Stephen Hendry was joined by Neil Robertson in his latest Youtube video and the pair expressed some of their tips and frustrations with other players in practice.
The duo played some snooker while having a fascinating chat about everything from starting out in the game, facing Jimmy White, scoring centuries and 147s.
But perhaps most interesting was the pair revealing some of their top practice routines and preferences while also sharing their thoughts about how some other professionals approach their practice sessions.
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"I was very militant in my solo practice where if I missed I would start again," Hendry said on his 'Stephen Hendry's Cue Tips' Youtube channel.
"It is the only way to do it, right? I used to see players at venues do line-ups and if they missed they just carried on, and I was like 'what are you doing? What is the point?'
"I've been to the academies in Sheffield and quite often you see two players playing each other and there will be another player sort of leaning on the table chatting ... it makes me so angry! I'm like, 'what are you doing?'
"Not everyone can do it and that is why so few can be at the top of the game.
"But if you keep starting again when you miss when you get to a game, you just clean up with the first chance you get automatically because that is what you have been practising all day.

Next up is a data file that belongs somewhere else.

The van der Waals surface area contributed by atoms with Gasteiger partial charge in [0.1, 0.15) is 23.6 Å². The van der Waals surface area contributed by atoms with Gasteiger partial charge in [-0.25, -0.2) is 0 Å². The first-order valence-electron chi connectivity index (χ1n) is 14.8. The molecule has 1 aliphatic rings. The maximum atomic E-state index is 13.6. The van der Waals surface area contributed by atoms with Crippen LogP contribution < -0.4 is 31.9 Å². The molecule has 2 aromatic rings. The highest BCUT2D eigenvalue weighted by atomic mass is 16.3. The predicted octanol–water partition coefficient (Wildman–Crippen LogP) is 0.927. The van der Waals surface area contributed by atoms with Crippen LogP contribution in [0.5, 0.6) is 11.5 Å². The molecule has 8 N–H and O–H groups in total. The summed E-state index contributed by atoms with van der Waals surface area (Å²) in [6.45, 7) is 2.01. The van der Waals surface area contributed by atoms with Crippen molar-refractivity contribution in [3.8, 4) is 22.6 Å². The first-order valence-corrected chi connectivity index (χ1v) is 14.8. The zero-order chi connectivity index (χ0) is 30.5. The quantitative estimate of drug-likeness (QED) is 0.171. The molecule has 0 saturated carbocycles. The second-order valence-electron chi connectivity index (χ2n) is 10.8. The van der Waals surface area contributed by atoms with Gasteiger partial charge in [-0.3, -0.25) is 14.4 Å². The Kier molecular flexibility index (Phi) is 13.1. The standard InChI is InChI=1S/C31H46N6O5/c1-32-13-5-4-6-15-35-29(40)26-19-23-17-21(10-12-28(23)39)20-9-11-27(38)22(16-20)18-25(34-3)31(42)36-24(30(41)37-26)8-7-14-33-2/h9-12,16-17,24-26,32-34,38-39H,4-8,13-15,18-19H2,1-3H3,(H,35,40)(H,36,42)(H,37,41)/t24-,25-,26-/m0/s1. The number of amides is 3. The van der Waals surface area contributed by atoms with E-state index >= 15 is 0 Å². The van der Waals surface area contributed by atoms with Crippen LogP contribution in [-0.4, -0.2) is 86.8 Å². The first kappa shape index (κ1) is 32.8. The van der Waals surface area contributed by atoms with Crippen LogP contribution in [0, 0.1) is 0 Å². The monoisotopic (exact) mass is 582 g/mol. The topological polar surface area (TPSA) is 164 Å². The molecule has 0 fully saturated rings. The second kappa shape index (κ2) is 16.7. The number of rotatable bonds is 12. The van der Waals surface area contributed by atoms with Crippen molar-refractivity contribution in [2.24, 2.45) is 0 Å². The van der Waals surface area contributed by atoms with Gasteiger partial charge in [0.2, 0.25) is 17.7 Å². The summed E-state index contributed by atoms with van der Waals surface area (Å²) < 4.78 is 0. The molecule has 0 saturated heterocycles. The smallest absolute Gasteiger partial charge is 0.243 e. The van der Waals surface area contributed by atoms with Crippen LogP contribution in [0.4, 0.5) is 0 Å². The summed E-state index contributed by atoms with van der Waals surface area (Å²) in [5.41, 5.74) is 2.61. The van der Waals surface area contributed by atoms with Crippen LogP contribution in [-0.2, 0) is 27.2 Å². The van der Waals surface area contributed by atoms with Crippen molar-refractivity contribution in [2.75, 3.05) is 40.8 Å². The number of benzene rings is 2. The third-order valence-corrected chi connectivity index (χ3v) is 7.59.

"Keep it simple. I see these weird and wonderful routines with all the reds in shapes and I don't see the point of it. In terms of the basics of being able to score heavily under pressure, you should just keep it simple."
Robertson agreed: "When you are really hungry, it replicates when you are bang under it. So if you can clear up under those kinds of conditions, for me, it replicates what it is like when you are in a tournament.
"It requires a lot of discipline, which is maybe why a lot of young players don't do it because it is not as fun.
"But you look at the best young players coming through, like [Yan] Bingtao, and they love doing solo practice and are really dedicated.

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"You can see the ones that are doing their practice properly.
"You also see a lot of them as well, they can make an immaculate total clearance, but then they can't sustain it because they are too used to doing the hard exercises.
"They are not able to build up that concentration of not missing for a couple of hours, which I think is more important."
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